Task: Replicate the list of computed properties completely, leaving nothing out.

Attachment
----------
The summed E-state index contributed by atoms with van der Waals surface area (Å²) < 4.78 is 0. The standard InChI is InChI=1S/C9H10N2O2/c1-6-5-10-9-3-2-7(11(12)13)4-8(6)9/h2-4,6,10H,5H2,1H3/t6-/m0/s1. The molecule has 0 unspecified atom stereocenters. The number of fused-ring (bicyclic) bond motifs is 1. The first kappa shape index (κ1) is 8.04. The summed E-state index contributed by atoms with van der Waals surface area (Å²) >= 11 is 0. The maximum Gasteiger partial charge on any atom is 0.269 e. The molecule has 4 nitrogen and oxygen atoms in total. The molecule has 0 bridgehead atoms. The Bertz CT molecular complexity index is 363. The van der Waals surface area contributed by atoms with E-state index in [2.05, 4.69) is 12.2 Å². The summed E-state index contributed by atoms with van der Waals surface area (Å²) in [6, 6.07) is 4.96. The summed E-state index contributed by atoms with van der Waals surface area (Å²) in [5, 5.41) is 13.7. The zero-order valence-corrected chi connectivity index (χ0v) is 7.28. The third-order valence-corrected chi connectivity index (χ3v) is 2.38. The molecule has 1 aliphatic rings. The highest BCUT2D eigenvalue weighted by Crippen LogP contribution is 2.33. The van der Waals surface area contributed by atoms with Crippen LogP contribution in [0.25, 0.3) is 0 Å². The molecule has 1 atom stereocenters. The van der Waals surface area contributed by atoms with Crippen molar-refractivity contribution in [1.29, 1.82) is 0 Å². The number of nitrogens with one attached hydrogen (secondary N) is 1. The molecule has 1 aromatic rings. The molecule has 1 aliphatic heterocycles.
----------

The summed E-state index contributed by atoms with van der Waals surface area (Å²) < 4.78 is 0. The standard InChI is InChI=1S/C9H10N2O2/c1-6-5-10-9-3-2-7(11(12)13)4-8(6)9/h2-4,6,10H,5H2,1H3/t6-/m0/s1. The molecule has 0 unspecified atom stereocenters. The number of fused-ring (bicyclic) bond motifs is 1. The first kappa shape index (κ1) is 8.04. The summed E-state index contributed by atoms with van der Waals surface area (Å²) >= 11 is 0. The maximum Gasteiger partial charge on any atom is 0.269 e. The molecule has 4 nitrogen and oxygen atoms in total. The molecule has 0 bridgehead atoms. The Bertz CT molecular complexity index is 363. The van der Waals surface area contributed by atoms with E-state index in [2.05, 4.69) is 12.2 Å². The summed E-state index contributed by atoms with van der Waals surface area (Å²) in [6, 6.07) is 4.96. The summed E-state index contributed by atoms with van der Waals surface area (Å²) in [5, 5.41) is 13.7. The zero-order valence-corrected chi connectivity index (χ0v) is 7.28. The third-order valence-corrected chi connectivity index (χ3v) is 2.38. The molecule has 1 aliphatic rings. The highest BCUT2D eigenvalue weighted by Crippen LogP contribution is 2.33. The van der Waals surface area contributed by atoms with Crippen LogP contribution in [0.25, 0.3) is 0 Å². The molecule has 1 atom stereocenters. The van der Waals surface area contributed by atoms with Crippen molar-refractivity contribution in [1.29, 1.82) is 0 Å². The number of nitrogens with one attached hydrogen (secondary N) is 1. The molecule has 1 aromatic rings. The molecule has 1 aliphatic heterocycles.